Memoization in PowerShell

Published on Monday, June 3, 2019

Memoization in PowerShell

I have been working on improving my Computer Science knowledge, it has grown over the years, and I know that improving it will help my imposter syndrome. With that said, I have been spending my time reading Classic Computer Science Problems in Python, this is a fantastic book, and I am confirming what I do know and learning all kinds of new information. One of the first exercises is about recursion and how you can leverage memoization to save some calculation time. I find that I learn best by taking it and applying to other languages that I know, so I decided that applying it in PowerShell sounded like fun. The problem that you use recursion to solve is a Fibonacci calculator.

My first attempt in PowerShell without memoization.

#! /usr/bin/env pswsh

function Get-Fibonacci
{
    param([parameter(Mandatory)][int]$Number)

    if ($Number -lt 2)
    {
        return $Number
    }

    return (Get-Fibonacci($Number - 2)) + (Get-Fibonacci($Number - 1))
}

Get-Fibonacci(10)

Not too bad, the return is a little funky and provides me some more to learn about PowerShell to maybe clean that up. However, this will result in 170+ calls to the Get-Fibonacci function to compute for just 10. Memoization will allow us to cache the results and reduce the number of requests we make. This is all good, however, let's see if we can get some hard numbers. We can use the Measure-Command to get us the timing of the method.

#! /usr/bin/env pswsh

function Get-Fibonacci
{
    param([parameter(Mandatory)][int]$Number)

    if ($Number -lt 2)
    {
        return $Number
    }

    return (Get-Fibonacci($Number - 2)) + (Get-Fibonacci($Number - 1))
}

Measure-Command { Get-Fibonacci(10) }

Now when we execute we should see the following:

$ ./fib.ps1
Days              : 0
Hours             : 0
Minutes           : 0
Seconds           : 0
Milliseconds      : 32
Ticks             : 323102
TotalDays         : 3.73960648148148E-07
TotalHours        : 8.97505555555556E-06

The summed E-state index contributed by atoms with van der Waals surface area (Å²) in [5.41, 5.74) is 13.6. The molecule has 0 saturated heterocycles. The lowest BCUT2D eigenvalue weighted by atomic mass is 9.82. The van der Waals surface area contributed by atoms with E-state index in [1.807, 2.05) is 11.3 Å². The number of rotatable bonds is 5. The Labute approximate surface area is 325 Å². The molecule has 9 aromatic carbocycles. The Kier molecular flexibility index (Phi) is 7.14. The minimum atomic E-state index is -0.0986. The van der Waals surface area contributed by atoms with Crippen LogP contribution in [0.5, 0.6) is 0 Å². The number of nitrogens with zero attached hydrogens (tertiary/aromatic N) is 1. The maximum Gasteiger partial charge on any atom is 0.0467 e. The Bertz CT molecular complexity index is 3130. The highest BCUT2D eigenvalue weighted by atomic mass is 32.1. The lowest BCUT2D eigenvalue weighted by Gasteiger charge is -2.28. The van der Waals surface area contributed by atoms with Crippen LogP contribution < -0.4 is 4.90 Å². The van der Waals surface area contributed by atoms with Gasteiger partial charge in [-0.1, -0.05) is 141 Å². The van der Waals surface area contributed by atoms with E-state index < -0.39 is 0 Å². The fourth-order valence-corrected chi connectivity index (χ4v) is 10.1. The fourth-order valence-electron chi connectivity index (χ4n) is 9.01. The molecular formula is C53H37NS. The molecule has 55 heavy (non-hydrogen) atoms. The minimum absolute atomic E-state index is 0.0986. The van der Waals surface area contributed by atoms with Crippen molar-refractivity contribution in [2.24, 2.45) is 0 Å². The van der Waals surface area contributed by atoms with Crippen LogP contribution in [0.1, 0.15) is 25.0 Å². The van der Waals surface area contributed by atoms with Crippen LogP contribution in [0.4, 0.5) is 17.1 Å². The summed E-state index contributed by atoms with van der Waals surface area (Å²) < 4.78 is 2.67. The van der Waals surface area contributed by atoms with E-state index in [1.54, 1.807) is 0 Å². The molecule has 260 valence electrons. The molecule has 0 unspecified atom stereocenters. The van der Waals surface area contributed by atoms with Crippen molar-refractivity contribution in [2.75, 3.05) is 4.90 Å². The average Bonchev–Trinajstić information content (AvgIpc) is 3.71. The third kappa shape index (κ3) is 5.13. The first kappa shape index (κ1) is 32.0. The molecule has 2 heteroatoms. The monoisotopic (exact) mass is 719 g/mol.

TotalMinutes      : 0.000538503333333333
TotalSeconds      : 0.0323102
TotalMilliseconds : 32.3102

We can see that it took 32.31 milliseconds to run. Let's implement memoization and see how much faster this gets. We are going to use a PowerShell hash table to store our calculated values. Here is the code:

#! /usr/bin/env pswsh

# Hash table with default values
$Memo = @{0 = 0; 1 = 1}

function Get-Fibonacci
{
    param([parameter(Mandatory)][int]$Number)

    if(-not $Memo.ContainsKey($Number))
    {
        $Memo[$Number] = (Get-Fibonacci($Number - 2)) + (Get-Fibonacci($Number - 1))
    }

    return $Memo[$Number]
}

Measure-Command { Get-Fibonacci(10) }

Let's see how much time we saved.

$ ./fib.ps1
Days              : 0
Hours             : 0
Minutes           : 0
Seconds           : 0
Milliseconds      : 9
Ticks             : 94255
TotalDays         : 1.09091435185185E-07
TotalHours        : 2.61819444444444E-06
TotalMinutes      : 0.000157091666666667
TotalSeconds      : 0.0094255
TotalMilliseconds : 9.4255

Wow, we saved 21.88 milliseconds by adding in a cache for our already calculated values. This opens up even more questions as the Python examples show being able to decorate a method with lru_cache will automatically do the memoization for you. I don't see any Least Recently Used, LRU, cache available in PowerShell or in C#. There may be libraries that do it, but not in the standard library. If anyone knows that it exists, please let me know.

I hope you found this fun and useful.

Thanks for reading,

Jamie

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